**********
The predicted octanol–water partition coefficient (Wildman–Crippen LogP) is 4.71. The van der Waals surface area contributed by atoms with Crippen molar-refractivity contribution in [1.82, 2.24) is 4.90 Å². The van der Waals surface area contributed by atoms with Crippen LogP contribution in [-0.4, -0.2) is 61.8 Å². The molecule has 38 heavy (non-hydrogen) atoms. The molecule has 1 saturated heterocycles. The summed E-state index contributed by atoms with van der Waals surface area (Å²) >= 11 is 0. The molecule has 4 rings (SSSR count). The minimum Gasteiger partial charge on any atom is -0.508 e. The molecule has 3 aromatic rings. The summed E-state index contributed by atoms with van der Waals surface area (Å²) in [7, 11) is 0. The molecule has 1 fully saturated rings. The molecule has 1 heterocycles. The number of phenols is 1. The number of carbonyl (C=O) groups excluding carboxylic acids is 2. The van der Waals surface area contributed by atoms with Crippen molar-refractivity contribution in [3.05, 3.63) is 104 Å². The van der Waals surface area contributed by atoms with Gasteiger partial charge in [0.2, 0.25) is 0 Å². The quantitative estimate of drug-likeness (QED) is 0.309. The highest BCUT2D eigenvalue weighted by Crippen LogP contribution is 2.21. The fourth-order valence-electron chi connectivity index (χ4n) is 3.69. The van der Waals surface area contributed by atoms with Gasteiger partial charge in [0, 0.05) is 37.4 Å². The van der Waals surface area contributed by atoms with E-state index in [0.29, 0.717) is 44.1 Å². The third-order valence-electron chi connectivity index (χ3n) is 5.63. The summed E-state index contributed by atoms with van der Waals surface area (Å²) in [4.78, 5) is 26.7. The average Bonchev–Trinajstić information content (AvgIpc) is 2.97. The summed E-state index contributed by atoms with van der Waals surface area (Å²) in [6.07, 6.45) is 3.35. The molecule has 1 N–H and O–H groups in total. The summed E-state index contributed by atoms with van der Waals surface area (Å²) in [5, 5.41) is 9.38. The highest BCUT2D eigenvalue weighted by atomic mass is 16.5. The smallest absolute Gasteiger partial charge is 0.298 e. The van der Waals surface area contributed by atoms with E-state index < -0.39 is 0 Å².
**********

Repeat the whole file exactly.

The predicted octanol–water partition coefficient (Wildman–Crippen LogP) is 4.71. The van der Waals surface area contributed by atoms with Crippen molar-refractivity contribution in [1.82, 2.24) is 4.90 Å². The van der Waals surface area contributed by atoms with Crippen LogP contribution in [-0.4, -0.2) is 61.8 Å². The molecule has 38 heavy (non-hydrogen) atoms. The molecule has 1 saturated heterocycles. The summed E-state index contributed by atoms with van der Waals surface area (Å²) >= 11 is 0. The molecule has 4 rings (SSSR count). The minimum Gasteiger partial charge on any atom is -0.508 e. The molecule has 3 aromatic rings. The summed E-state index contributed by atoms with van der Waals surface area (Å²) in [7, 11) is 0. The molecule has 1 fully saturated rings. The molecule has 1 heterocycles. The number of phenols is 1. The number of carbonyl (C=O) groups excluding carboxylic acids is 2. The van der Waals surface area contributed by atoms with Crippen molar-refractivity contribution in [3.05, 3.63) is 104 Å². The van der Waals surface area contributed by atoms with Gasteiger partial charge in [0.2, 0.25) is 0 Å². The quantitative estimate of drug-likeness (QED) is 0.309. The highest BCUT2D eigenvalue weighted by Crippen LogP contribution is 2.21. The fourth-order valence-electron chi connectivity index (χ4n) is 3.69. The van der Waals surface area contributed by atoms with Gasteiger partial charge in [0, 0.05) is 37.4 Å². The van der Waals surface area contributed by atoms with E-state index in [0.29, 0.717) is 44.1 Å². The third-order valence-electron chi connectivity index (χ3n) is 5.63. The summed E-state index contributed by atoms with van der Waals surface area (Å²) in [4.78, 5) is 26.7. The average Bonchev–Trinajstić information content (AvgIpc) is 2.97. The summed E-state index contributed by atoms with van der Waals surface area (Å²) in [6.07, 6.45) is 3.35. The molecule has 1 N–H and O–H groups in total. The summed E-state index contributed by atoms with van der Waals surface area (Å²) in [5, 5.41) is 9.38. The highest BCUT2D eigenvalue weighted by atomic mass is 16.5. The smallest absolute Gasteiger partial charge is 0.298 e. The van der Waals surface area contributed by atoms with E-state index < -0.39 is 0 Å².